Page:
Published February 1st 2018 by Legend Press
Author: Daniela Tully
Format: Paperback (I read an uncorrected proof copy from Legend Press)
Genre: Historical fiction, mystery
Star rating: ⭐️⭐️⭐️⭐️
“Martha Wiesberg was a woman of strict routine: Sunday, church; Monday, lunch with her neighbor; Tuesday, book club; Wednesday, laundry press; Thursday, aerobics – all at exactly the same time each week.
When Maya was a girl, her grandmother was everything to her: teller of magical fairy tales, surrogate mother, best friend. Then her grandmother disappeared without a trace, leaving Maya with only questions to fill the void.
Twenty-seven years later, her grandmother’s body is found in a place she had no connection to. Desperate for answers, Maya begins to unravel secrets that go back decades, from 1910s New York to 1930s Germany and beyond.
But when she begins to find herself spinning her own lies in order to uncover what happened, she must decide whether her life, and a chance at love, are worth risking for the truth.
Sometimes the best stories are the ones we didn’t know we’d end up telling. Hotel on Shadow Lake is inspired by a true encounter in Daniela Tully’s life – when her Grandmother received a farewell letter from her twin brother 46 years after it was written. Tully has taken this, and written a novel which encapsulates the pain, heartache and the power of love and determination that endured despite the war and long after it.
Martha Wiesberg is the character inspired by, and named after. Tully’s own grandmother, and it’s at the beginning of the novel that she receives the letter which turns her strict, routine life upside down. The sheer significance of this letter isn’t clear at the start of the novel, only that it’s very late on arrival and is the final correspondence she will have with her twin brother. We don’t get to read the letter, and instead we hop back in time to meet Martha as a much younger girl, and it’s from there that the story begins to unfold.
There are a few time frames in this novel: We begin in 1990, then jump back to 1938. Next, we find ourselves in the present, 2017, with Maya as our main character. Maya in Martha’s granddaughter, and we quickly realise that she is tied up in a family mystery: her grandmother disappeared years ago and she doesn’t know what happened – but she is determined to find out.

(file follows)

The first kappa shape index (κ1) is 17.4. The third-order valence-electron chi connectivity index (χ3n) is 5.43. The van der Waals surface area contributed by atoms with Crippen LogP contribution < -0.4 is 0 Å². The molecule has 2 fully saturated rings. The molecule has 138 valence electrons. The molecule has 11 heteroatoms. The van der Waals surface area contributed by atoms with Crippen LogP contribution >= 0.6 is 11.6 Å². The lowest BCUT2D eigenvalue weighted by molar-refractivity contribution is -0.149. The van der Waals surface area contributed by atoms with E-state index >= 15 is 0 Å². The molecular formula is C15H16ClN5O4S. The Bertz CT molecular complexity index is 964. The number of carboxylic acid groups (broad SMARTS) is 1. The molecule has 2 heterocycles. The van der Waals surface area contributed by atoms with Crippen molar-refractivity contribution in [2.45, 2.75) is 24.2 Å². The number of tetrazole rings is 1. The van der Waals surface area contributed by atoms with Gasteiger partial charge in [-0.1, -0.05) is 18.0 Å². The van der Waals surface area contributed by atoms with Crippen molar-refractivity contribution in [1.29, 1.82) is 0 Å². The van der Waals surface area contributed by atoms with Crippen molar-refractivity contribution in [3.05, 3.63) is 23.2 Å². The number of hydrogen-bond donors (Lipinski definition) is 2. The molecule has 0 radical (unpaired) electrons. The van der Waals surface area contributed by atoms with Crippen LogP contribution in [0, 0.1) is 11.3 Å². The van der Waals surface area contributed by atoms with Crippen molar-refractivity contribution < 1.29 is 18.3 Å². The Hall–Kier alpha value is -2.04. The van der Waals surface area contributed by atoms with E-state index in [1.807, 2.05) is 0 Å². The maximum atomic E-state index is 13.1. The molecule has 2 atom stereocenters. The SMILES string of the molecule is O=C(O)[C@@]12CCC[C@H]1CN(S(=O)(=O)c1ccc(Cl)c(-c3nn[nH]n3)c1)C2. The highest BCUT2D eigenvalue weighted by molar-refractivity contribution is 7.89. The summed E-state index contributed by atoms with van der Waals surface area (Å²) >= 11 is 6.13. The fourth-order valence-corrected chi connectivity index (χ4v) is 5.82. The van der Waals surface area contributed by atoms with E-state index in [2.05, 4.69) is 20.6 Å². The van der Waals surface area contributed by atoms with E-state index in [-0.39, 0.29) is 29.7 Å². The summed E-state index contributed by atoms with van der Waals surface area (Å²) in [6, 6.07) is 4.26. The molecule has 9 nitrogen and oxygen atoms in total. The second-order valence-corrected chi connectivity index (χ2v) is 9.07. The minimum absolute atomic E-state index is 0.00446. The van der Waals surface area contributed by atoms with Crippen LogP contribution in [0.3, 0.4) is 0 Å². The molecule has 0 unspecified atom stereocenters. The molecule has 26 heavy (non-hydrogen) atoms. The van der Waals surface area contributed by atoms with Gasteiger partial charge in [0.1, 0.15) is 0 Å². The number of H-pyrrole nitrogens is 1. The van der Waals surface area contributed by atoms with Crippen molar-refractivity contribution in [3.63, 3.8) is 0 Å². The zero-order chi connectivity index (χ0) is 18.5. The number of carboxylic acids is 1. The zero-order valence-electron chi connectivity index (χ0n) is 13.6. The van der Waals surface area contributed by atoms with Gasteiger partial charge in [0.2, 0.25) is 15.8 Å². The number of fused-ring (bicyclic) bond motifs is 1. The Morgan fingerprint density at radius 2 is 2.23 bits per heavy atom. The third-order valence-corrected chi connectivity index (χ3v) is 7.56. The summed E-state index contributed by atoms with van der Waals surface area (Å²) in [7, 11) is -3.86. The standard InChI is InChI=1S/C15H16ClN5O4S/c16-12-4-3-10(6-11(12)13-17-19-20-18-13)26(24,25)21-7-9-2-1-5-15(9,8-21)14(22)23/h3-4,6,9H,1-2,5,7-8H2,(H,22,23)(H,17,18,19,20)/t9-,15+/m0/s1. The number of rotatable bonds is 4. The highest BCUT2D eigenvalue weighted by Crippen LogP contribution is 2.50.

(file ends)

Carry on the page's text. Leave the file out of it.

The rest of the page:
“Grandmother had been her mother when Maya’s own had rejected her. Grandmother had been her friend when the other kids had bullied her. Grandmother had meant life to her.
This plot is so intricately woven, that after reading the entire book, I feel like I need to go back to the beginning to re-read the first few chapters in light of what I’ve discovered on my journey with Maya. Everything is significant, even if it doesn’t seem so at the time. I’m not usually into family drama or historical fiction, but Tully has made it the perfect combination to tell this story, and has woven in a wonderful, timeless romance.
The book starts of by making us curious, then frightened for Maya. She travels to the Montgomery Hotel, where she knows her grandmother spent her final days. She doesn’t know the connection, but it’s her determination to find out that kept me reading. I wanted to know what happened just as much as she did. Tully manages to give away just enough at any given moment, and discoveries are made through items such as a booklet from the library, and letters that re-surface. There’s also a fairy-tale, which we get to read in full, that was told to Maya by Martha, and which she now holds dear as the last thing she has of her grandmother.
For me, I wasn’t blown away by the fairy-tale. After reading it, I didn’t find it to have the level of charm and significance that was given to it as a story. I can see the message in it, but I think the most important role the fairy-tale had to play was being a story between only Martha and Maya, a secret only they are in on. Or so Maya thinks. I liked it more as a plot device than a standalone story.
The family drama aspect is complex at times, and I found myself getting confused with who each member of the Montgomery family was, but towards the end this becomes a lot clearer. And there was a definite moment of ‘ohhhh’ when I realised just who one character really was. I thought it was brilliant, and from that point on the book found it’s crescendo and everything I’d read previously started to fit nicely into place as a whole, rather than a fragmented mystery.
At its core, this is a love story. It’s a story of family history, and of a love that refuses to die.
Link to the book on Goodreads: Hotel on Shadow Lake
About the author
Daniela Tully has been working in the field of storytelling for decades, mainly in film and television. She has been involved in projects such as the critically-acclaimed Fair Game, box-office hits Contagion and The Best Exotic Marigold Hotel, as well as the Oscar-winning The Help. She currently lives in Dubai.
Read an extract from the book here: Hotel on Shadow Lake extract
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Thanks to Imogen at Legend Press for the opportunity to read the book and take part in the blog tour!